•Use the Mode button to show the PoE status for all ports. See Table 1-9 and Table 1-10 for a description of the LEDs and their meanings.
•Check the port status by using the show interfaces privileged EXEC command to check the port error-disabled, disabled, or shutdown status. Re-enable the port if necessary.
•Verify that the power supply installed in the switch meets the power requirements of your connected devices. See the "Power-Supply Modules" section on page 1-15 for more information.
•Check the cable type. Many legacy powered devices, including older Cisco IP phones and access points that do not fully support IEEE 802.3af, might not support PoE when connected to the switch by a crossover cable. Replace the crossover cable with a straight-through cable.
PoE faults are caused when noncompliant cabling or powered devices are connected to a PoE port. Only standard-compliant cabling can be used to connect Cisco pre-standard IP phones and wireless access points or IEEE 802.3af-compliant devices to PoE ports. (You must remove a cable or device that causes a PoE fault from the network.)
Use only Cisco X2 transceiver modules and SFP modules on the switch. Each Cisco module has an internal serial EEPROM that is encoded with security information. This encoding provides a way for Cisco to identify and validate that the module meets the requirements for the switch. Check these items:
•Bad or wrong X2 transceiver, Cisco TwinGig Converter module, or SFP module. Exchange suspect module with known good module. Verify that the module is supported on this platform. (The switch release notes on Cisco.com list the X2 and SFP modules that the switch supports.)
•Use the show interfaces privileged EXEC command to check the port or module error-disabled, disabled, or shutdown status. Re-enable the port if needed.
•Make sure that all fiber connections are properly cleaned and securely connected.
•For CX4 module connections, make sure that cable routing does not violate the minimum allowed cable bend radius. See the module documentation for specific cabling requirements.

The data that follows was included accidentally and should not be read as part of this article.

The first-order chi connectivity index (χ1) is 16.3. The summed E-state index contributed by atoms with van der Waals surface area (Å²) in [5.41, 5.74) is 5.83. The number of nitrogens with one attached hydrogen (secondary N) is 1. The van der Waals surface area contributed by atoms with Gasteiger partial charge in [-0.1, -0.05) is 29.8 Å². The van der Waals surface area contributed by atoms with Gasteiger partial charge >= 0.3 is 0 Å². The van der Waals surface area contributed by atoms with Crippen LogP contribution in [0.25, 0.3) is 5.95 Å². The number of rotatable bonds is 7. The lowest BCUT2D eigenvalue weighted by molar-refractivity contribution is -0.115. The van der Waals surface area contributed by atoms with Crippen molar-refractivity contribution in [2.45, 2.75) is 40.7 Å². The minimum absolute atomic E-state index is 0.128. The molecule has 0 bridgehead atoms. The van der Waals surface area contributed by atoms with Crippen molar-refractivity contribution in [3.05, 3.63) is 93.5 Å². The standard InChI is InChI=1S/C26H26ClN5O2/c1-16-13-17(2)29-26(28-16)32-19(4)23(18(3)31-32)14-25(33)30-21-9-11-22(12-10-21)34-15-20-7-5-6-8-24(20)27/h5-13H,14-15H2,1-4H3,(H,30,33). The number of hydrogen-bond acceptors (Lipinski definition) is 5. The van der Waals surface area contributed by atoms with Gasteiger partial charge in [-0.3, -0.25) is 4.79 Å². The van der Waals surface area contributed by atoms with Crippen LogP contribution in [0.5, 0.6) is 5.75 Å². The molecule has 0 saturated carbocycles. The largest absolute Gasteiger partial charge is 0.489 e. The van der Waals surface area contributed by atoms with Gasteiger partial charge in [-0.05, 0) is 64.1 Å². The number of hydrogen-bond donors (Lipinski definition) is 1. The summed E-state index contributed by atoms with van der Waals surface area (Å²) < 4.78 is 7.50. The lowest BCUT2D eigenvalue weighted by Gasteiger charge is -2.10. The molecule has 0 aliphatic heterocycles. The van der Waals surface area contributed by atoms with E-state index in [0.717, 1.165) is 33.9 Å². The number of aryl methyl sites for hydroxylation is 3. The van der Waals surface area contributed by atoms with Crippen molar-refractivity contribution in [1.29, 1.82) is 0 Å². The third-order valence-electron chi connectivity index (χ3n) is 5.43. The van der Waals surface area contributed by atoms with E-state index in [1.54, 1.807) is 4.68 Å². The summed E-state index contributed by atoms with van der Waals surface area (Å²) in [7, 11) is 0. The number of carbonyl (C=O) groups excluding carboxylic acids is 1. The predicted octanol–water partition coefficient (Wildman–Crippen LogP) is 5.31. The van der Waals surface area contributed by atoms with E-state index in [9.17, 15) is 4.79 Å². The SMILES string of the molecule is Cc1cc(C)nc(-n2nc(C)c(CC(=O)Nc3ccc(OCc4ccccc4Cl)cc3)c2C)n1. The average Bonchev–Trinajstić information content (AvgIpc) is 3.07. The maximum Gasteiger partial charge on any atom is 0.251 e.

•For LX4 modules, a mode conditioning patch is recommended for MMF applications.
Port and Interface Settings
An obvious but sometimes overlooked cause of port connectivity failure is a disabled port. Verify that the port or interface is not disabled or powered down for some reason. If a port or interface is manually shut down on one side of the link or the other side, the link does not come up until you re-enable the port. Use the show interfaces privileged EXEC command to check the port or interface error-disabled, disabled, or shutdown status on both sides of the connection. If needed, re-enable the port or the interface.
Ping End Device
Check the end device by pinging from the directly connected switch first, and then work your way back port by port, interface by interface, trunk by trunk, until you find the source of the connectivity issue. Make sure that each switch can see the end device MAC address in its Content-Addressable Memory (CAM) table.
Spanning Tree Loops
Spanning Tree Protocol (STP) loops can cause serious performance issues that look like port or interface problems. In this situation, the switch bandwidth is used over and over again by the same frames, leaving little room for legitimate traffic.
Loops can be caused by a unidirectional link. A unidirectional link occurs whenever the traffic sent by the switch is received by its neighbor, but the traffic from the neighbor is not received by the switch. A broken fiber-optic cable, other cabling, or a port issue could cause this one-way communication.
You can enable UniDirectional Link Detection (UDLD) on the switch to help identify difficult-to-find unidirectional link problems. UDLD supports two modes of operation: normal (the default) and aggressive. In normal mode, UDLD detects unidirectional links due to misconnected interfaces on fiber-optic connections. In aggressive mode, UDLD also detects unidirectional links due to one-way traffic on fiber-optic and twisted-pair links and due to misconnected interfaces on fiber-optic links. For information about enabling UDLD on the switch, see the "Understanding UDLD" section in the software configuration guide for this release.
Check Switch Performance
Review this section when troubleshooting switch performance problems.
Speed, Duplex, and Autonegotiation
If the port statistics show a large amount of alignment errors, frame check sequence (FCS), or late-collisions errors, this might indicate a speed or duplex mismatch.